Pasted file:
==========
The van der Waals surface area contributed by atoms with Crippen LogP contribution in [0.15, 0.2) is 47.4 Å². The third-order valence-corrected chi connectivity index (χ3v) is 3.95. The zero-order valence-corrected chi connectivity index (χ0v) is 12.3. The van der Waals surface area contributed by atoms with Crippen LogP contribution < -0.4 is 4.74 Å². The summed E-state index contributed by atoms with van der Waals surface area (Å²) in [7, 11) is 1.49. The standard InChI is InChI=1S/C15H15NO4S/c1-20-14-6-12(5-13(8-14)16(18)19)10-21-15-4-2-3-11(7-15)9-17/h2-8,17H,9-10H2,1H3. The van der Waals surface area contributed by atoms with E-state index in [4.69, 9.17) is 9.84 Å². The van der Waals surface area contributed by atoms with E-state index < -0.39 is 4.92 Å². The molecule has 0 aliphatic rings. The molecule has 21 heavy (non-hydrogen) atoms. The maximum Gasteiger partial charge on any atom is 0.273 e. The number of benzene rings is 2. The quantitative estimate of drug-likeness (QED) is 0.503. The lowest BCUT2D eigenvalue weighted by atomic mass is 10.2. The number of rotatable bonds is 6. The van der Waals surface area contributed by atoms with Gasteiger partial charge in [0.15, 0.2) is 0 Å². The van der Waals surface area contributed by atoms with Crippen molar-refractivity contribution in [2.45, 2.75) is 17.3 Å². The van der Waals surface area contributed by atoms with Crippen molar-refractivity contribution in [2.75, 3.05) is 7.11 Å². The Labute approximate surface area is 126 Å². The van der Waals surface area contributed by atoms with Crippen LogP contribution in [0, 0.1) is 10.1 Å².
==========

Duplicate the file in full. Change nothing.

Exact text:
The van der Waals surface area contributed by atoms with Crippen LogP contribution in [0.15, 0.2) is 47.4 Å². The third-order valence-corrected chi connectivity index (χ3v) is 3.95. The zero-order valence-corrected chi connectivity index (χ0v) is 12.3. The van der Waals surface area contributed by atoms with Crippen LogP contribution < -0.4 is 4.74 Å². The summed E-state index contributed by atoms with van der Waals surface area (Å²) in [7, 11) is 1.49. The standard InChI is InChI=1S/C15H15NO4S/c1-20-14-6-12(5-13(8-14)16(18)19)10-21-15-4-2-3-11(7-15)9-17/h2-8,17H,9-10H2,1H3. The van der Waals surface area contributed by atoms with E-state index in [4.69, 9.17) is 9.84 Å². The van der Waals surface area contributed by atoms with E-state index < -0.39 is 4.92 Å². The molecule has 0 aliphatic rings. The molecule has 21 heavy (non-hydrogen) atoms. The maximum Gasteiger partial charge on any atom is 0.273 e. The number of benzene rings is 2. The quantitative estimate of drug-likeness (QED) is 0.503. The lowest BCUT2D eigenvalue weighted by atomic mass is 10.2. The number of rotatable bonds is 6. The van der Waals surface area contributed by atoms with Gasteiger partial charge in [0.15, 0.2) is 0 Å². The van der Waals surface area contributed by atoms with Crippen molar-refractivity contribution in [2.45, 2.75) is 17.3 Å². The van der Waals surface area contributed by atoms with Crippen molar-refractivity contribution in [2.75, 3.05) is 7.11 Å². The Labute approximate surface area is 126 Å². The van der Waals surface area contributed by atoms with Crippen LogP contribution in [0, 0.1) is 10.1 Å².